When talking about horses it is not likely that Guldmann slings will come up as a part of the conversation. Our slings are designed to help in many different situations when people need to be moved or mobilised. Sometimes however, we discover new and surprising uses for Guldmann slings.
Near the outskirts of Cleveland, Texas, on 30 acres of land, you will find S & S Ranch, whose tagline is “Saving Horses ... Giving Sanctuary.” The ranch is a refuge for abused and abandoned horses. Stacy Pipkin and her husband, Steve, own the 100 % self-funded equine rescue ranch. They both have a deep and abiding love for horses, and their rescue is their way of helping them.
Stacy has reached out to us to let us know how she uses a Guldmann Repositioning sling to help save the lives of the horses at their rescue:
”Often we are called by local law enforcement agencies to help horses that have been starved to the point they can no longer even stand. When that happens, your sling is crucial in helping them regain their health and move on to a home where they will be loved.”
– Stacy Pipkin
Sometimes it will take days or even weeks, for the horse to regain enough muscle to stand up without help. Until that point, the horse wears the sling and they use a tractor to help them rise. If a horse cannot rise and stand on its own, it has a very little chance of recovery.
Here is an image of one of the horses Stacy has rescued; Ruby.
The image is from the day she was rescued. Ruby was horribly starved, lying down and had no way to rise by herself. Woefully near death. Thanks to law enforcement, a whole team worked together to get her standing.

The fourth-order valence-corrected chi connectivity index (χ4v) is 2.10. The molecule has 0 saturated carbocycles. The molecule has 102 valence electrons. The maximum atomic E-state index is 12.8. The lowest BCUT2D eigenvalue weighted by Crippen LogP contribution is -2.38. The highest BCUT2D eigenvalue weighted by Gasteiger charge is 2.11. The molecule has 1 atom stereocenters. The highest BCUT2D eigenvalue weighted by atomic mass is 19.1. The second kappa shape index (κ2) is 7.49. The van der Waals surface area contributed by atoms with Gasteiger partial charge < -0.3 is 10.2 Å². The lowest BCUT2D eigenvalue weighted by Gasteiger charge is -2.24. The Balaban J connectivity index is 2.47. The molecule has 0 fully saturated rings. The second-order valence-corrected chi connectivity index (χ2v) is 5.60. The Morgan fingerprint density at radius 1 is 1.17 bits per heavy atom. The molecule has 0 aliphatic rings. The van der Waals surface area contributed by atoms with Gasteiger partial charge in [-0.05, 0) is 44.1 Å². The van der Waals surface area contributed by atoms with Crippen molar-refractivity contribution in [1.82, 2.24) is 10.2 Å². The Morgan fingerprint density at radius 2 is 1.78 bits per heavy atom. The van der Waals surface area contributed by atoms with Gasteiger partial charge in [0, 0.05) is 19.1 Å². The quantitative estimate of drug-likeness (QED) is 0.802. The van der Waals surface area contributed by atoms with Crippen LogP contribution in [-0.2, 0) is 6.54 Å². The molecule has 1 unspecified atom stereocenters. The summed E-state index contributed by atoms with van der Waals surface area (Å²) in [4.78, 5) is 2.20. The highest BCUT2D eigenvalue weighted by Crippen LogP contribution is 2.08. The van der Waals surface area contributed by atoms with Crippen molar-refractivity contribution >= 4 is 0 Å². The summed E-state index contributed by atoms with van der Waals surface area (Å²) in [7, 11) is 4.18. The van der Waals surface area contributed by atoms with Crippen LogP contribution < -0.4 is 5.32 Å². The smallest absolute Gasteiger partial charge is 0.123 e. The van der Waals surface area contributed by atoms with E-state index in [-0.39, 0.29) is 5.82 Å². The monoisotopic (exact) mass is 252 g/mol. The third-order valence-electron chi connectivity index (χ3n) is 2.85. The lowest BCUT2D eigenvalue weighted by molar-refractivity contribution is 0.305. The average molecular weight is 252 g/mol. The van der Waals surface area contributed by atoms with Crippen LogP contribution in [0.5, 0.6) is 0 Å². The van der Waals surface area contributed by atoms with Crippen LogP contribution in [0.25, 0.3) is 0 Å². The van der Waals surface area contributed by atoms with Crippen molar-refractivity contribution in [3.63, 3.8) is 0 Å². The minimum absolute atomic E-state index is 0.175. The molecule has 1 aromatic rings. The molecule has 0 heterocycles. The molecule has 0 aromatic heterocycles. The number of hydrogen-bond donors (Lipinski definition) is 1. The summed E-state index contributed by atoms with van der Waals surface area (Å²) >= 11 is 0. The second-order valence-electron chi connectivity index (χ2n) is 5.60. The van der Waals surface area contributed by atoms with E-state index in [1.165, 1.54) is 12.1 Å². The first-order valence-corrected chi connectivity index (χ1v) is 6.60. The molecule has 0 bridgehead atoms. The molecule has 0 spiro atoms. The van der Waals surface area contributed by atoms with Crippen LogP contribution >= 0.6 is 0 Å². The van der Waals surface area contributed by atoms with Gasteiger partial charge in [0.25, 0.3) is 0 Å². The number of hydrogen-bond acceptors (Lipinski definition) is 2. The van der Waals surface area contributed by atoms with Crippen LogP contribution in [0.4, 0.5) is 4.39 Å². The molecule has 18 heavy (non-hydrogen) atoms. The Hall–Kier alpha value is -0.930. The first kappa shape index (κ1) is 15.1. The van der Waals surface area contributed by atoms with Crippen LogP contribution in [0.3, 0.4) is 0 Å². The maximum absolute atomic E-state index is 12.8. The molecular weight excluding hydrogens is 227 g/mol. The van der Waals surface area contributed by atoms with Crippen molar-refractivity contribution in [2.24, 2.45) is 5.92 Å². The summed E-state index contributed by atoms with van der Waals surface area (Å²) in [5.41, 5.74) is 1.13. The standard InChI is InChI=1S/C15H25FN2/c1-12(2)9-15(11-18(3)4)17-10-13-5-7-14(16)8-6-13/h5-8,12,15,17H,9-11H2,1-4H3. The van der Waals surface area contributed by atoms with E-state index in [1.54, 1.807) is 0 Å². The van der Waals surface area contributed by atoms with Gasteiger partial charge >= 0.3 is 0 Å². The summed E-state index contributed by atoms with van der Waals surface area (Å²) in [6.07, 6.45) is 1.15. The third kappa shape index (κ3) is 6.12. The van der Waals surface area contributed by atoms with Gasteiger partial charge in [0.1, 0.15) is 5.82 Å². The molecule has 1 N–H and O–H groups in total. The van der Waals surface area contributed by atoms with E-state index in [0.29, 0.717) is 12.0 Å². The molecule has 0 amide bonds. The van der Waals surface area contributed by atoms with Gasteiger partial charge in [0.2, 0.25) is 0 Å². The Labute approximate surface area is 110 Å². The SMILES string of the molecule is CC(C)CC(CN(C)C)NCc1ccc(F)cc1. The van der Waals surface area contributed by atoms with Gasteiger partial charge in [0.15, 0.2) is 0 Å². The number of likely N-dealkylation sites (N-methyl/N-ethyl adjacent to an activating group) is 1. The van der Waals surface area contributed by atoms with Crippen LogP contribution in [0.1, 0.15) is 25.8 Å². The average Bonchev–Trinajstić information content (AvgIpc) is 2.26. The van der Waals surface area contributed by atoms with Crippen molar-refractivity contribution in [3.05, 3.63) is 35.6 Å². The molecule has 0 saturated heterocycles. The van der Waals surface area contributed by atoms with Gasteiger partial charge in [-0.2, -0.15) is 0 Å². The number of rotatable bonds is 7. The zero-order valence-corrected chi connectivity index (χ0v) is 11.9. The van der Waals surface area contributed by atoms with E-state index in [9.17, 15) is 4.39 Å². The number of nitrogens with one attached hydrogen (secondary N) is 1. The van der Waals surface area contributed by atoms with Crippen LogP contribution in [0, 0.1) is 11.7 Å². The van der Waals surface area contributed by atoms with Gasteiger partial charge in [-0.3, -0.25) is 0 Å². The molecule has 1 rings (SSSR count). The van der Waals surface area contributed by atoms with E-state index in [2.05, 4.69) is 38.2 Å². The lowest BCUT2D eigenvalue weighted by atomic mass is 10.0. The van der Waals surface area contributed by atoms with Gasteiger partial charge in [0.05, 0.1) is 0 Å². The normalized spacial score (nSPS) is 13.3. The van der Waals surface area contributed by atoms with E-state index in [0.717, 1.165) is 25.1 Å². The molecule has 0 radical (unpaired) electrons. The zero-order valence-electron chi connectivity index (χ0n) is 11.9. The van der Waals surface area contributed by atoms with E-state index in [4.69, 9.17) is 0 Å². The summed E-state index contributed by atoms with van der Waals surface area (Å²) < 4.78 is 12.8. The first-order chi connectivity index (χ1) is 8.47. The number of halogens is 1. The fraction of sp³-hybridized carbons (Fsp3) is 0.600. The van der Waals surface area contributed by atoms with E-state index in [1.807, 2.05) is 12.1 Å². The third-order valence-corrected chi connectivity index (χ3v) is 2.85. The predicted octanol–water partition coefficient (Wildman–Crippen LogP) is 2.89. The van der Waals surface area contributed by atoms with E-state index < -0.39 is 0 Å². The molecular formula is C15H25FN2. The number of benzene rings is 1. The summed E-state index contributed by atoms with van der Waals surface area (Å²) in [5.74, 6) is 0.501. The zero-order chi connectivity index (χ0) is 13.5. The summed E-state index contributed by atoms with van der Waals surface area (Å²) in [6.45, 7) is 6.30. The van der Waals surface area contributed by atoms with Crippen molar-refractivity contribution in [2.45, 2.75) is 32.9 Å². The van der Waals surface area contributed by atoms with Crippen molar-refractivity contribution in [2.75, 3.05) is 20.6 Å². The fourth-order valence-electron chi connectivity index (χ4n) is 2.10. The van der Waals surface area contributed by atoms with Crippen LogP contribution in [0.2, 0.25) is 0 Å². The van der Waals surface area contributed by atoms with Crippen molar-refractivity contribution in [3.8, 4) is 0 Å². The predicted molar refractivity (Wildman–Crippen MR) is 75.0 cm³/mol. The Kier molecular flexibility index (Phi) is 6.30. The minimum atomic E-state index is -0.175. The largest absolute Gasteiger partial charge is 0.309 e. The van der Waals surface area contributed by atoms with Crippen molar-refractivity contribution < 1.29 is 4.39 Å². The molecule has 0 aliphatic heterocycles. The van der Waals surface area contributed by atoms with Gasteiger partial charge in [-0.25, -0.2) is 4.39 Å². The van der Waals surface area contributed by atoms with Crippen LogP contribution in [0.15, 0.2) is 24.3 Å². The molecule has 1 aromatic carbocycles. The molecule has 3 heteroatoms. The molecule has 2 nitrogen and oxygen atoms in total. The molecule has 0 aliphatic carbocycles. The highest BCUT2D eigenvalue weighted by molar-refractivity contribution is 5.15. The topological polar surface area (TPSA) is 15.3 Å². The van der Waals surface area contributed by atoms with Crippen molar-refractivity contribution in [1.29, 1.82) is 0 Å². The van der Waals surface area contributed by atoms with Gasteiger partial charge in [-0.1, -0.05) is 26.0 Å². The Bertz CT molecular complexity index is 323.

Everyone worked together to slowly and carefully get her loaded into a trailer. She was provided with straps to help her remain standing for her ride to the rescue.
Beginning with just minutes of hand-walking to help her regain the use of her muscles, Ruby would graze and enjoy a special rehabilitation diet. Still, the horse was exhausted and would need to lie down and rest. With help from the high-quality Guldmann sling, Stacy was able to get Ruby standing with their tractor.
Day after day, week after week, Ruby’s eyes got brighter and would spend more time outdoors standing. Still, she was unable to rise unaided.
Stacy has had other horses at the rescue that needed help standing, but none of them for longer than three weeks.
Those were before they had acquired the Guldmann sling, and Stacy would have to impose on friends to come all the way out to the rescue and help manually lift the horses that could not stand up on their own. That is not an easy task to do with an adult horse, not even a skinny one!
(Stacy estimates Ruby’s weight at intake to be approximately 650-700 lbs. and presently to be about 1,000 lbs.)
Ruby wore the sling all day while outdoors so that they were able to easily and safely help her to stand by using the tractor.
Then finally, on March 13, Ruby got up all by herself.
Tears of joy flowed among the rescue team and since then, Ruby has not needed assistance to rise:
“She is a healthy, happy mare that will soon be adopted by a family who will love her, as she deserves. “
– Stacy Pipkin
Other horses, such as Brandie (see images in gallery), wear the sling proactively in case they are too weak to get up on their own.
We at Guldmann have a deep respect for the great work being done at the S & S Ranch Rescue and we are happy that our Repositioning Sling can be used to save neglected horses.
White paper: Healthcare Experts Advice for Overcoming Challenges in SPH & Mobility Programs
Across the full spectrum of healthcare environments.
Three good tips: Positioning leg straps in a wheelchair
It can be hard to position the leg straps if the legs are particularly heavy, edematous or if the skin is very sensitive.
“Time to Care” education tour in Japan
Our team has been on an education tour in Japan; five days and four cities.
White paper: Influence the Customer Experience
Improve HCAHPS Scores through Safe Patient Handling & Mobility Programs.